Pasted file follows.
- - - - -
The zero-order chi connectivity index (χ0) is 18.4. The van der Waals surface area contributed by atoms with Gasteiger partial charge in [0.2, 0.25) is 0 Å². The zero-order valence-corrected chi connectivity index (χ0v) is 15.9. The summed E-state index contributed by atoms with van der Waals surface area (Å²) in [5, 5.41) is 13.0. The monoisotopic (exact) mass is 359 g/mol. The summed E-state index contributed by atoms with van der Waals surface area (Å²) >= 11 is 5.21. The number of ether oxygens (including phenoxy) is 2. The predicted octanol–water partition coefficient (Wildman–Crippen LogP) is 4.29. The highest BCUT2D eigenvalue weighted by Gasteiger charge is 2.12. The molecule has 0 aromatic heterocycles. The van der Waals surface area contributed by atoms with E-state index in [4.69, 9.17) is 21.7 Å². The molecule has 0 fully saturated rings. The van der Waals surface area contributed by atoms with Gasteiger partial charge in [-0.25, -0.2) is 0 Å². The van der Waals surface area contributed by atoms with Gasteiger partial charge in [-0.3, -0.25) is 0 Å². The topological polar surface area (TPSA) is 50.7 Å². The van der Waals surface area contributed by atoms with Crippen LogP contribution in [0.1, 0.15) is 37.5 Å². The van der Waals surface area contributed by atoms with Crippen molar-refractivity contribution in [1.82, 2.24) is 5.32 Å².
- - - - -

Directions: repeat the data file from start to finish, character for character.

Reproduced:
The zero-order chi connectivity index (χ0) is 18.4. The van der Waals surface area contributed by atoms with Gasteiger partial charge in [0.2, 0.25) is 0 Å². The zero-order valence-corrected chi connectivity index (χ0v) is 15.9. The summed E-state index contributed by atoms with van der Waals surface area (Å²) in [5, 5.41) is 13.0. The monoisotopic (exact) mass is 359 g/mol. The summed E-state index contributed by atoms with van der Waals surface area (Å²) >= 11 is 5.21. The number of ether oxygens (including phenoxy) is 2. The predicted octanol–water partition coefficient (Wildman–Crippen LogP) is 4.29. The highest BCUT2D eigenvalue weighted by Gasteiger charge is 2.12. The molecule has 0 aromatic heterocycles. The van der Waals surface area contributed by atoms with E-state index in [4.69, 9.17) is 21.7 Å². The molecule has 0 fully saturated rings. The van der Waals surface area contributed by atoms with Gasteiger partial charge in [-0.25, -0.2) is 0 Å². The van der Waals surface area contributed by atoms with Gasteiger partial charge in [-0.3, -0.25) is 0 Å². The topological polar surface area (TPSA) is 50.7 Å². The van der Waals surface area contributed by atoms with Crippen LogP contribution in [0.1, 0.15) is 37.5 Å². The van der Waals surface area contributed by atoms with Crippen molar-refractivity contribution in [1.82, 2.24) is 5.32 Å².